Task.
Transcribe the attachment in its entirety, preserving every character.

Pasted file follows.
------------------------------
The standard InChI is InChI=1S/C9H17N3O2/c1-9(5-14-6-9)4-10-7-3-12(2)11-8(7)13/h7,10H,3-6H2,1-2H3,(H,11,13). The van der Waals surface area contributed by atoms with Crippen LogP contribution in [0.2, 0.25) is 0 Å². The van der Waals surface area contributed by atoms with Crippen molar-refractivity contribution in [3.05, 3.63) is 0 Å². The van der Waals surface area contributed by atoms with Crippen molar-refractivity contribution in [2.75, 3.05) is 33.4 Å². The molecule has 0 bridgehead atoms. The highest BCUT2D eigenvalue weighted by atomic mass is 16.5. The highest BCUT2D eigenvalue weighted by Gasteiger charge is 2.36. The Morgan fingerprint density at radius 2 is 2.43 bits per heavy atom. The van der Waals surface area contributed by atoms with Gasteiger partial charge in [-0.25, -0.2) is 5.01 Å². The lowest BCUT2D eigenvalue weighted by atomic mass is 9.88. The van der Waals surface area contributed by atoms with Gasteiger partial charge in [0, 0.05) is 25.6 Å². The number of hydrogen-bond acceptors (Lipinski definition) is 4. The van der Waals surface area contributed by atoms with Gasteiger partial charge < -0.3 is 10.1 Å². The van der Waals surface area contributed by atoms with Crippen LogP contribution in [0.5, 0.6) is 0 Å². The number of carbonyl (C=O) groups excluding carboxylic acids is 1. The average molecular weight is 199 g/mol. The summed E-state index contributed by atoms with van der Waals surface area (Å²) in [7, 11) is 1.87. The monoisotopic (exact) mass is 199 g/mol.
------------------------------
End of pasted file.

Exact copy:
The standard InChI is InChI=1S/C9H17N3O2/c1-9(5-14-6-9)4-10-7-3-12(2)11-8(7)13/h7,10H,3-6H2,1-2H3,(H,11,13). The van der Waals surface area contributed by atoms with Crippen LogP contribution in [0.2, 0.25) is 0 Å². The van der Waals surface area contributed by atoms with Crippen molar-refractivity contribution in [3.05, 3.63) is 0 Å². The van der Waals surface area contributed by atoms with Crippen molar-refractivity contribution in [2.75, 3.05) is 33.4 Å². The molecule has 0 bridgehead atoms. The highest BCUT2D eigenvalue weighted by atomic mass is 16.5. The highest BCUT2D eigenvalue weighted by Gasteiger charge is 2.36. The Morgan fingerprint density at radius 2 is 2.43 bits per heavy atom. The van der Waals surface area contributed by atoms with Gasteiger partial charge in [-0.25, -0.2) is 5.01 Å². The lowest BCUT2D eigenvalue weighted by atomic mass is 9.88. The van der Waals surface area contributed by atoms with Gasteiger partial charge in [0, 0.05) is 25.6 Å². The number of hydrogen-bond acceptors (Lipinski definition) is 4. The van der Waals surface area contributed by atoms with Gasteiger partial charge < -0.3 is 10.1 Å². The van der Waals surface area contributed by atoms with Crippen LogP contribution in [0.5, 0.6) is 0 Å². The number of carbonyl (C=O) groups excluding carboxylic acids is 1. The average molecular weight is 199 g/mol. The summed E-state index contributed by atoms with van der Waals surface area (Å²) in [7, 11) is 1.87. The monoisotopic (exact) mass is 199 g/mol.